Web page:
Assuming Betts hits third, who on the team is imposing enough to intimidate opposing pitchers? Hanley Ramirez, Xander Bogaerts, Jackie Bradley Jr. and Andrew Benintendi are all potential candidates – but none are a sure thing to exceed in that spot.

Benintendi, baseball’s number one prospect, is expected to start the season behind Pedroia in the two-hole. Bradley had an impressive campaign, hitting 26 home runs with 87 RBI, but also struck out 143 times and posted an anemic .665 OPS against left-handed pitching. Bogaerts looked capable in the first half, but his second half slide and comfortability hitting second or third likely rules him out. That leaves Hanley Ramirez.

It’s fitting that Hanley is next in line to take over the clean-up spot as he credits Ortiz, his fellow Dominican, with changing his career. He had a big season last year, posting a 127 wRC+ out of the five-hole mostly, which the Red Sox will need a lot more of in 2017. A welcomed surprise following the disaster of a season he had in 2015, Hanley’s 30 bombs and 111 RBI made him part of the first Red Sox trio (along with Betts and Ortiz) to hit 30 or more HR and 100 or more RBI in franchise history.

The problem with Hanley is that however good his 2016 season was, it’s hard to predict how consistent he’ll be year over year. Last year was the first time he eclipsed 30 home runs since 2008, the only other time he approached that milestone was in 2012 when he had 24. It should also be noted that his resurgent power came during a league-wide spike in home runs that no one can seem to explain.

Then there are his problems with injuries and handedness splits. While injuries are always a valid concern with Hanley (he’s had just two full seasons since 2011), the addition of Mitch Moreland should ease the strain put on his body. There is the possibility that Hanley still sees some time at first as part of a platoon, but he’ll most likely be the team’s full-time DH. We saw how much he benefited from playing a less-demanding position last year, that should ring true again in 2017.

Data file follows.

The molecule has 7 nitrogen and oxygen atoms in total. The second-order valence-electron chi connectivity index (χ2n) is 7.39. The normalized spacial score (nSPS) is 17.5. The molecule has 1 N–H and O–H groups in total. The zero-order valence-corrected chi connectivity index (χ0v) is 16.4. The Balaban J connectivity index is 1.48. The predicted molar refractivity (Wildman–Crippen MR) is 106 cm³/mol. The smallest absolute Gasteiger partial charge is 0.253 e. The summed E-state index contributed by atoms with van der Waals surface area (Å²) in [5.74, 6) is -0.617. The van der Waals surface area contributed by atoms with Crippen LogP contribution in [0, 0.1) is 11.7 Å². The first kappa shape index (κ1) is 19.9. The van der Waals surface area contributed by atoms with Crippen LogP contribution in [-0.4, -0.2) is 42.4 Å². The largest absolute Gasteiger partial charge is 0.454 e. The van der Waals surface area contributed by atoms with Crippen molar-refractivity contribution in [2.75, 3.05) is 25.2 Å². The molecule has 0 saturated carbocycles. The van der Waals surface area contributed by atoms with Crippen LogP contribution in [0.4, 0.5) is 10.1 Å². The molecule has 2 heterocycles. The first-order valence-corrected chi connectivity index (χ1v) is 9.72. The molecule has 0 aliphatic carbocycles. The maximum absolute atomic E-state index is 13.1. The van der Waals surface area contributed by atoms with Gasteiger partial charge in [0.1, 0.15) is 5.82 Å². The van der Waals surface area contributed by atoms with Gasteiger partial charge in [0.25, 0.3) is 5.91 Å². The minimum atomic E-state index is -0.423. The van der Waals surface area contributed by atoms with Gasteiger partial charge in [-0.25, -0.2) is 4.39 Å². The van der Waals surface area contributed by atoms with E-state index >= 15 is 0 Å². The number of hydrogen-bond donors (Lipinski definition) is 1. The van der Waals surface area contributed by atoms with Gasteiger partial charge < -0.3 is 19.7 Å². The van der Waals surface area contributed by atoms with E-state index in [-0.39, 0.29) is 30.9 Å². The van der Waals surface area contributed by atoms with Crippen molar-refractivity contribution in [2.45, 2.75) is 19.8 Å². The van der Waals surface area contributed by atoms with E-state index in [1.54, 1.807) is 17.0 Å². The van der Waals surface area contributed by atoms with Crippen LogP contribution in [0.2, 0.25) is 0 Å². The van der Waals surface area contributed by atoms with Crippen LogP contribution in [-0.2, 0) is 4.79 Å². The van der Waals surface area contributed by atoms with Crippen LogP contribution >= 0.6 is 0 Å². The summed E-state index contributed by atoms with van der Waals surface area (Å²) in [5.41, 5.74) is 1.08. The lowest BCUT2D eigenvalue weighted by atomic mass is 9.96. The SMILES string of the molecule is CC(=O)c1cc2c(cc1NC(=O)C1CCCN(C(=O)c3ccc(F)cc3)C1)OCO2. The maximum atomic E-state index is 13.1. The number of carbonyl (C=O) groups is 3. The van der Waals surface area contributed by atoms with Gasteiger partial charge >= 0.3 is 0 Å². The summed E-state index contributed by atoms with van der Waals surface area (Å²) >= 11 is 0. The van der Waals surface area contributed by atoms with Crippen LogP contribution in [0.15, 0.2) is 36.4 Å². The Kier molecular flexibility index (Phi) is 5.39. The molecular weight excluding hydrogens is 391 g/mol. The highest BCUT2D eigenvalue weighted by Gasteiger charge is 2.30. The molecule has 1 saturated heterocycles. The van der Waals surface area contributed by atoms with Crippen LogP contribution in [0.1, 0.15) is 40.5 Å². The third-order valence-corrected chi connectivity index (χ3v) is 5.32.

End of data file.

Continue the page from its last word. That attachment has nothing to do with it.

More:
Despite his career resurgence, Ramirez only posted a 110 wRC+ against righties last season – 76 points lower than his mark against lefties. His underlying numbers don’t inspire much confidence either. He still makes contact against righties, with just a 1.5% increase in his strikeout rate, but his home run rate drops significantly. His 33.3% home run/fly ball rate against southpaws is practically cut in half (17.4%) when a right-handed pitcher is on the mound.

Part of the long-list of attributes that made Ortiz so dangerous in the cleanup spot last season was his ability to hit regardless of the pitcher on the mound. Based on his track record, there won’t be many right-handed pitchers unwilling to throw around Mookie Betts to face Ramirez.

Next: What is Andrew Benintendi's potential?

Asking Hanley to replicate what Ortiz did last season, which was the by all accounts the best season ever in a player’s final year, is impossible. Their lineup is full of good hitters, but only the potential for a few great ones. The Red Sox will need Hanley Ramirez to be one of them in 2017.